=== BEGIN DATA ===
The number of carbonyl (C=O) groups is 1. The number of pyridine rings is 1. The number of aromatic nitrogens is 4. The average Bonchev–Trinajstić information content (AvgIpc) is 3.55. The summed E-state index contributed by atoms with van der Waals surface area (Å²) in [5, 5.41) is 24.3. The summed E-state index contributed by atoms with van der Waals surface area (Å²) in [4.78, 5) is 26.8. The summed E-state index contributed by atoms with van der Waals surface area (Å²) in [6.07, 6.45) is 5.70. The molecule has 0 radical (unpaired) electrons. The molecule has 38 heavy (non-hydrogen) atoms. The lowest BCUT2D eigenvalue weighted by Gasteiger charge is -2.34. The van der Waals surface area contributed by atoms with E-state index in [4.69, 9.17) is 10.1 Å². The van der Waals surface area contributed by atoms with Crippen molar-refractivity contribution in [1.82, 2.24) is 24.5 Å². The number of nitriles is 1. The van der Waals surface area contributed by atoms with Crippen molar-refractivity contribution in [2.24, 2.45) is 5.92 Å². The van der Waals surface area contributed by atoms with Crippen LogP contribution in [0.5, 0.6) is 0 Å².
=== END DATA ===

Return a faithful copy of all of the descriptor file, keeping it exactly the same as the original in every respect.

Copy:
The number of carbonyl (C=O) groups is 1. The number of pyridine rings is 1. The number of aromatic nitrogens is 4. The average Bonchev–Trinajstić information content (AvgIpc) is 3.55. The summed E-state index contributed by atoms with van der Waals surface area (Å²) in [5, 5.41) is 24.3. The summed E-state index contributed by atoms with van der Waals surface area (Å²) in [4.78, 5) is 26.8. The summed E-state index contributed by atoms with van der Waals surface area (Å²) in [6.07, 6.45) is 5.70. The molecule has 0 radical (unpaired) electrons. The molecule has 38 heavy (non-hydrogen) atoms. The lowest BCUT2D eigenvalue weighted by Gasteiger charge is -2.34. The van der Waals surface area contributed by atoms with E-state index in [4.69, 9.17) is 10.1 Å². The van der Waals surface area contributed by atoms with Crippen molar-refractivity contribution in [1.82, 2.24) is 24.5 Å². The number of nitriles is 1. The van der Waals surface area contributed by atoms with Crippen molar-refractivity contribution in [2.24, 2.45) is 5.92 Å². The van der Waals surface area contributed by atoms with Crippen LogP contribution in [0.5, 0.6) is 0 Å².